2. To assist in the development of, and participate in the evaluation of, potential malting barley varieties.

3. To classify new malting barley varieties throughout Australia as to their acceptability for malting and brewing purposes.

4. To inform growers, barley breeders and various organisations on the requirements of the malting and brewing industries.

5. To monitor and approve the use of new pesticides on malting quality barley during storage and handling.

6. To liaise with all sections of the Australian barley industry to advance these objectives.

Objectives 1-3,6 are little different to the originals while 4 - 5 reflect the evolving role of the MBIBTC.

The current issues confronting the MBIBTC fall into three areas:

  • Barley Improvement
  • Assessment and accreditation of new lines
  • Delivered barley quality

Barley Improvement

Focus in malting barley improvement has broadened across the supply chain from agronomic improvement with assessment for possible malting acceptability (Clipper), through agronomic and malting quality (Grimmett, Schooner, Stirling) to actively breeding for desirable agronomic, malting and brewing characteristics.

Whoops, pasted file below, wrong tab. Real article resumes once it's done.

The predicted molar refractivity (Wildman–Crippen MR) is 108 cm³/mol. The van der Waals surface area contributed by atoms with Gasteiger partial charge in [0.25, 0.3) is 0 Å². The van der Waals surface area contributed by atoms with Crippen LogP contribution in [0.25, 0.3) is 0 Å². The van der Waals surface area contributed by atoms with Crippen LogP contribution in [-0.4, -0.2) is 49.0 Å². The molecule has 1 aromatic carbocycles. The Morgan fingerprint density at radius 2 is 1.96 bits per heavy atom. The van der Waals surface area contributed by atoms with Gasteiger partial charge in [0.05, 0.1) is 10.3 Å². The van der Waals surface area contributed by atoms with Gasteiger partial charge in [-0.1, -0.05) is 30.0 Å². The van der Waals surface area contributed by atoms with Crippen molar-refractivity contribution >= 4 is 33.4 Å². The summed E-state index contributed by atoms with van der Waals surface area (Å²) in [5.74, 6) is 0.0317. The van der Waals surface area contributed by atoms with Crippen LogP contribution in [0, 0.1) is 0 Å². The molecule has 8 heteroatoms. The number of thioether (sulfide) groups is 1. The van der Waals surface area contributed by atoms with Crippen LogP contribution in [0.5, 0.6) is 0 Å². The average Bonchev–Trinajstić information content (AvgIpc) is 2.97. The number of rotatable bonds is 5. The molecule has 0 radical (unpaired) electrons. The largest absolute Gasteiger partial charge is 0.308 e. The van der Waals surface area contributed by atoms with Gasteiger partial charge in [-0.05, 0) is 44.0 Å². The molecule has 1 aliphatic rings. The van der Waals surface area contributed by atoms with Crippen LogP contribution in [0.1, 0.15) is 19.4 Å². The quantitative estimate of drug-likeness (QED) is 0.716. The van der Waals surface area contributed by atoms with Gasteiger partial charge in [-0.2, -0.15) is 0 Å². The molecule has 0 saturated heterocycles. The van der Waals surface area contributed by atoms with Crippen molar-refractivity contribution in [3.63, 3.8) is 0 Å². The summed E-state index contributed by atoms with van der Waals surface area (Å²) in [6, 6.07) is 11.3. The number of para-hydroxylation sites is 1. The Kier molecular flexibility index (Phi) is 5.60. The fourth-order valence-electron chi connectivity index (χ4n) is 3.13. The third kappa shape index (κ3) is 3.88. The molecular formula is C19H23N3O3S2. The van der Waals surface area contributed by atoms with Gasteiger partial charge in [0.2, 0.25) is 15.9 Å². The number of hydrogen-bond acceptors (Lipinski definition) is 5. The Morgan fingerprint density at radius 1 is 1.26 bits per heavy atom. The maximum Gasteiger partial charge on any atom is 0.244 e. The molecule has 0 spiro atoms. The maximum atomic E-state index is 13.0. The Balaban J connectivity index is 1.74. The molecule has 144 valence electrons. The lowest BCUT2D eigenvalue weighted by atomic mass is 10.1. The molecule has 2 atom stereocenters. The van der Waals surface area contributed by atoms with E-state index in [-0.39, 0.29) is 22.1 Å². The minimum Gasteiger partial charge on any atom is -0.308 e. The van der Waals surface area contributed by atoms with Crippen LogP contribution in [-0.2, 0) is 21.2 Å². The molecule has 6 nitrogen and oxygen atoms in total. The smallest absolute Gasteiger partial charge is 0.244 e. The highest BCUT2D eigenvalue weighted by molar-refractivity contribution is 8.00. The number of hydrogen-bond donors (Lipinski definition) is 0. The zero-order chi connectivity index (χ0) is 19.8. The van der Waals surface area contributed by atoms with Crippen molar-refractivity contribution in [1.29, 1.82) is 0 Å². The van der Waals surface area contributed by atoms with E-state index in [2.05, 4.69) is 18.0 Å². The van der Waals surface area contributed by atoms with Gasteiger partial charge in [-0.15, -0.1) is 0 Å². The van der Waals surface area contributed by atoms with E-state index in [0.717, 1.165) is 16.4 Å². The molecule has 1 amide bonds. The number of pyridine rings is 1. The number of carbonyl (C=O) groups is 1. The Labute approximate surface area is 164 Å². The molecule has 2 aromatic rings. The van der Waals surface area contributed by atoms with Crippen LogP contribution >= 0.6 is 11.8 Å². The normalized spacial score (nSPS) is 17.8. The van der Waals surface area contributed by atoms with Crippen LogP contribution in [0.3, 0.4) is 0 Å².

Committee support for the current programs is through evaluation, comment and assessment on advanced lines, involvement in industry forums defining breeding targets, feedback on specific project proposals on end-user relevance and priority, and collaboration in projects investigating factors impacting on malt and brewing quality.

Assessment and accreditation of new lines

The MBIBTC protocol provides for assessment by micro-malting and analyses on advanced lines provided by the various programs. This allows early feedback and discussion regarding likely commercial performance and provides malting data for commercial trials. The stages of the evaluation protocol have been reviewed regularly in an attempt to fast track evaluation and coordinate assessment with seed multiplication stages. Most recently the requirement for mandatory pilot brewing has been dropped with the potential for eliminating one year if sufficient seed is available.